Trend Stetting 1: Grammar Gets an It Girl

Mia Lipman on August 16, 2011

This is a weird moment for English. Nobody edits the Internet, so the standard for publishable writing has fallen somewhere south of our ankles. Our attention spans have shrunk to 140 characters, and we can’t walk into an office without tripping over something horrible like “co-opetition.” And yet: This might just be my inner English major dreaming out loud, but it seems as if language geeks have gained a bit more cachet lately. (Case in point—I can wear a shirt that says “Bad Grammar Makes Me [Sic]” and get high-fived at parties.)

We even have our own it girl, a wise and cheery wordsmith known as Grammar Girl, with an adorably bookish avatar, an appropriately Fitzgeraldian real name (Mignon Fogarty), and an insanely popular podcast. She also pens a series of neat little books that explain the basics of our convoluted tongue in an approachable, funny way. The latest is 101 Misused Words You’ll Never Confuse Again, and even this longtime editor learned a few tricks from it.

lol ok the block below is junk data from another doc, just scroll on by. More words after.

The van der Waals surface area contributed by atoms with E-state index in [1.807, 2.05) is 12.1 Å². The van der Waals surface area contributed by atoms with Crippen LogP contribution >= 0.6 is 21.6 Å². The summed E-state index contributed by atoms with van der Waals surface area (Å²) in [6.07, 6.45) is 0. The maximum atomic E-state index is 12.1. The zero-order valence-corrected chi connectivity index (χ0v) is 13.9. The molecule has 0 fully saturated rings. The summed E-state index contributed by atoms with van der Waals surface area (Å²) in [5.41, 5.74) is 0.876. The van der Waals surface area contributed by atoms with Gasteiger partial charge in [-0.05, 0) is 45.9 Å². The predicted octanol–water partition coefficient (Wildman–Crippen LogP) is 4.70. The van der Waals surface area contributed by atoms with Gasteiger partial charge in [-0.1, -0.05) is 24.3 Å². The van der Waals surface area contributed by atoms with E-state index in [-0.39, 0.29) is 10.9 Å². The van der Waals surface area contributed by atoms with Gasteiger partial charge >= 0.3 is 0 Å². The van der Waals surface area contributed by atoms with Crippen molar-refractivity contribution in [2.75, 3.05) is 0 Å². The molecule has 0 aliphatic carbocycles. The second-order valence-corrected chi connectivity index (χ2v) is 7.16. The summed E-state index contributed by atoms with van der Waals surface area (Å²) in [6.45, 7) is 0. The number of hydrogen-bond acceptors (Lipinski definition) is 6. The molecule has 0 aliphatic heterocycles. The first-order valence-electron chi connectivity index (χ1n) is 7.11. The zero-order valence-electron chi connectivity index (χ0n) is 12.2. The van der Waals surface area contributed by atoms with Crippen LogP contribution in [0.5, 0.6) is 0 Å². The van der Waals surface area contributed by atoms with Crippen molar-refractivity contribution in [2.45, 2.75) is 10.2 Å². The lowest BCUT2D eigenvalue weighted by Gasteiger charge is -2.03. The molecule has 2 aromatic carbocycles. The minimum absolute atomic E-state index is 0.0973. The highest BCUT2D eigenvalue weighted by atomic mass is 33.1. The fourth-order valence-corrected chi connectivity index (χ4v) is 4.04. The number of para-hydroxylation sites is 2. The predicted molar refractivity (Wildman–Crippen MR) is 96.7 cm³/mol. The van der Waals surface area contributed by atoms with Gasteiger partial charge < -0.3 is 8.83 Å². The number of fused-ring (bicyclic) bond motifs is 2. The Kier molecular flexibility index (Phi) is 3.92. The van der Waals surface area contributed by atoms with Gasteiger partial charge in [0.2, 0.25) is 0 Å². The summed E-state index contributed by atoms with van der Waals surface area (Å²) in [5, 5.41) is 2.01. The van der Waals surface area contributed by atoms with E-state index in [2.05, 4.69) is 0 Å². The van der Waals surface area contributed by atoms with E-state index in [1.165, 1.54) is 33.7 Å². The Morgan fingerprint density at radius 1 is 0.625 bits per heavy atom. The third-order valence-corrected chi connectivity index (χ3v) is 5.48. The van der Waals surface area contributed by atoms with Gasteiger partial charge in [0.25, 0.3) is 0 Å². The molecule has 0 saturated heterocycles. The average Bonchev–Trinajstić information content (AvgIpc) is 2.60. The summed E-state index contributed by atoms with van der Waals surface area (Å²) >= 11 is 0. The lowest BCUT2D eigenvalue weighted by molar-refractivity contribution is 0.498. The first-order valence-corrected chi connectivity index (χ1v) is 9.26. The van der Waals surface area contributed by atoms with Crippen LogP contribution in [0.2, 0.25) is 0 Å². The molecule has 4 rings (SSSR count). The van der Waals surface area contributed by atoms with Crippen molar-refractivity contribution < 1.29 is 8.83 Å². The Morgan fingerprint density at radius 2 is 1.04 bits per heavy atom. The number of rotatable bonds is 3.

With examples culled from prime time instead of archaic reference books—How I Met Your Mother and House get lots of play—Fogarty demystifies the terms that mix us up the most: affect vs. effect, sneaked vs. snuck, I vs. me. Her explanations are simple but not simplistic (see page 101 for a reminder of the difference), and a gentle dose of snark keeps them lively, as in this explanation of an oft-abused word: “A guy in a lime green leisure suit at a high school dance in the 1970s was normal. A guy in a lime green leisure suit at a high school dance today is ironic.”

Clocking in at 119 barely filled pages, 101 Misused Words is perfect for the grammar-minded and Twitter-minded alike. And given the 161,000+ followers who hang on every participle in @GrammarGirl’s feed, those groups seem to overlap more than ever these days. Can an edited Internet be far behind?

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